Frequently Asked Questions

The IRB can extend the record review period because the additional records were all existing as of the date of the original submission to the IRB. This means that the original justification for both of the waivers (consent and HIPAA) do not need to be modified.

The IRB can approve the extension of records up to April 15, 2012. All of the records after April 15, 2012 represent prospective subjects since they were created after the date of the original submission. It was possible to obtain the consent and HIPAA authorization for these subjects. Either, the rationale justifying the waivers would need to be updated to explain why it wasn't practicable to obtain consent for the prospective subjects at the time they were seen or the consent and HIPAA authorization for the subjects seen after April 15, 2012 will be needed.

The IRB might grant the new waiver request, provided the waiver requests for the prospective subjects meet all of the requirements for waiver of consent and waiver of HIPAA. For example, the investigator is seeking to determine the proportion of Emory patients that receive influenza vaccination. Because there are hundreds of thousands of parents who would need to be consented, the justification for the waiver would be that it was impracticable to obtain consent and HIPAA authorization even for prospective subjects. The IRB could approve this request. If the study doesn't meet the requirements for waiver, the consent of all subjects seen after April 15, 2012 will be needed.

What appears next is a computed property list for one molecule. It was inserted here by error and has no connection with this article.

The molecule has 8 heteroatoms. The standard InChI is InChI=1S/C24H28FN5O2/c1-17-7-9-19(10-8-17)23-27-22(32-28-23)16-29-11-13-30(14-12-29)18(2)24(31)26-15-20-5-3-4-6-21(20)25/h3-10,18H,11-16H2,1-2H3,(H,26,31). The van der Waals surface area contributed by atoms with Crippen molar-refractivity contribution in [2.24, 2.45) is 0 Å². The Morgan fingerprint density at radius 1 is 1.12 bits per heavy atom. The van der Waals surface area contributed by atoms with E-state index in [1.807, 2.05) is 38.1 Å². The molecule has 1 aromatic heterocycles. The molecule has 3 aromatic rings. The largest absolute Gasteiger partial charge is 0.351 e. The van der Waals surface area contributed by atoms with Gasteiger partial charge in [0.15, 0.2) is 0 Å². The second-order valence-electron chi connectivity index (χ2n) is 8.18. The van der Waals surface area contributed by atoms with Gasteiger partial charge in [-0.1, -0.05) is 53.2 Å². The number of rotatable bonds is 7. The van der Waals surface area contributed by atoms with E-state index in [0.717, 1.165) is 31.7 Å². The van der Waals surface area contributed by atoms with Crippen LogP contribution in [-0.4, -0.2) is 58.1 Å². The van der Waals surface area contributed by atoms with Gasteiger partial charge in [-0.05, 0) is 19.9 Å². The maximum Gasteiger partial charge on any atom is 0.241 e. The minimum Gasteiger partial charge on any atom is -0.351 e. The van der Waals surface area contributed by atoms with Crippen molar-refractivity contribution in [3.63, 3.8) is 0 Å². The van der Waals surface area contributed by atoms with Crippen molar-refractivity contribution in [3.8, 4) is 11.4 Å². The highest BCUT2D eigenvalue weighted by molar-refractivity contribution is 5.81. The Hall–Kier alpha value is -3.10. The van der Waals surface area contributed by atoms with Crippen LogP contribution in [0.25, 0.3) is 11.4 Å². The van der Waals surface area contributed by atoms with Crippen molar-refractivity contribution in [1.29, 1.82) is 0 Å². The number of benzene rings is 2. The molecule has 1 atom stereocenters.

If you will only call a subset of patients to ask questions (e.g. ones whose medical charts are missing some key information, or only those who have certain diagnoses), then you may be able to justify how it is impracticable to contact all patients for their consent and authorization for the chart review, yet practicable to contact that small subset. Whichever patients you call, in this scenario, must provide their consent and authorization at that time, for the whole study. NOTE: you must avoid the appearance of "cold calling" patients in this scenario. More guidance is here: Adv and Recruiting Guides and Info (DOCX)

If you plan to contact all patients, then you would not be granted a full waiver, since clearly it is not "impracticable" to obtain consent and HIPAA authorization. The IRB may grant a waiver of signature (aka waiver of documentation) however, for a phone or online survey.